Thanks for joining us in our third installment of Summer of Service! Each Monday in June and July, we're privileged to be featuring a fantastic guest blogger sharing his or her unique and personal perspective on service, volunteering and citizen philanthropy. Today, please welcome Debra Askanase, nonprofit new media expert and the founder of Community Organizer 2.0 as she shares her journey from volunteer to community organizer. We're especially excited about this post as VolunteerSpot gives every volunteer the power to become a community organizer. Thanks, Debra!
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Models of Volunteering:
The Volunteer as a Community Organizer
by Debra Askanase
I grew up in a family that prided itself on volunteering, spearheaded by my mother who deeply believes that donating time to worthwhile causes can change the world. The cause most dear to her heart was feminism, and especially the promotion of women in politics. She is of the era that led the charge to open opportunities for herself and her daughters. She spoke of Gloria Steinham, EMILY’s list, and Marlo Thomas. Of course Free To Be You And Me was a household staple!
As a child, during election season, we always had a folding table set up with envelopes and papers ready to stuff – and we were encouraged to stuff envelopes whenever we had a minute. I remember the bustling energy of my mother’s female friends coming to the house to stuff envelopes, lick stamps, or coordinate some aspect of an election campaign for a female political candidate. My mom worked hard on the campaigns of Eleanor Tinsley, the first female city councilor in Houston (who eventually became a close friend), and Kathy Whitmire, the first female mayor of Houston. My mother, volunteering day and night during election season, and off-season too, was a volunteer organizer. Bringing people together to change the community.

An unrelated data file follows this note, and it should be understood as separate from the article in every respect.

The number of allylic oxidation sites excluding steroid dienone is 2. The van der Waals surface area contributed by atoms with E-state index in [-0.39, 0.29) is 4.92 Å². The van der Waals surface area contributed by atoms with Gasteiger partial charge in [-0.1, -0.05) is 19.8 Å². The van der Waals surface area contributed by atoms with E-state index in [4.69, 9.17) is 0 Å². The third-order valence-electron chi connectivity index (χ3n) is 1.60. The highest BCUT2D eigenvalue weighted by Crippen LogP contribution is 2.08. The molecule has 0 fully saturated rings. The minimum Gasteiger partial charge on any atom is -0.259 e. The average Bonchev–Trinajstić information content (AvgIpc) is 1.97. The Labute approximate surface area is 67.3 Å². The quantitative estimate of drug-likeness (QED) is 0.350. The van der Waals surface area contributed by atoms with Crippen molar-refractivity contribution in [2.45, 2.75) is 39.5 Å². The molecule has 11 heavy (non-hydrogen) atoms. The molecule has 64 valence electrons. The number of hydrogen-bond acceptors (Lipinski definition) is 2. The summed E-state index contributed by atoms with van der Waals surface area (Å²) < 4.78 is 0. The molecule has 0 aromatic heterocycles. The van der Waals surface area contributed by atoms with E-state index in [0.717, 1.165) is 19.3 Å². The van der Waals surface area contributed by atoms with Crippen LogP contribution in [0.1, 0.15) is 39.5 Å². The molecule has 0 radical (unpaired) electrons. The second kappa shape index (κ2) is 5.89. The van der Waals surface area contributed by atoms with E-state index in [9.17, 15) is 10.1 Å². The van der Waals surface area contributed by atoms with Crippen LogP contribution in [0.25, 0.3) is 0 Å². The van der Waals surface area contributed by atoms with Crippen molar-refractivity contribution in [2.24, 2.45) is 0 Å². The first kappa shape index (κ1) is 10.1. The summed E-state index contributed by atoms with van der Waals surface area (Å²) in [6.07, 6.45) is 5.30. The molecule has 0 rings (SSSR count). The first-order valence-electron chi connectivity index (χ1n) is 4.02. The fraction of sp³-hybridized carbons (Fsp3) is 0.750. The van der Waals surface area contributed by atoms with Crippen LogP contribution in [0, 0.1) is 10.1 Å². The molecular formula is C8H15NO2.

And it wasn’t only political-season volunteering: my mother spearheaded Mitzvah Day at our synagogue, coordinating hundreds of volunteers for a day of service. She wrote the grant proposal to fund the first teen pregnancy center in Houston and brought us there to volunteer. We were taken to community cleanup days, and we watched votes being counted during local elections. We were taught that volunteering is a necessary requirement for being a good citizen.
And that it can really make a difference.
Not surprisingly, my career path led me to nonprofit work. After moving to Boston, I worked as a tenant’s rights advocate at an anti-poverty organization, helping tenants understand their legal rights and also finding emergency fuel for the winter in times of need. The second winter I was there, many of the same tenants called again asking for 100 gallons of heating oil. That was my “aha!” moment: I could locate donated heating oil every winter for tenants in need, or work with the community to change living and working conditions. Like my mother who believes so strongly in the power of organizing to bring women into politics (now a given fact that women belong and can succeed in politics), I understood that organizing communities can make a lasting difference in the way the community functions and in the lives of community members.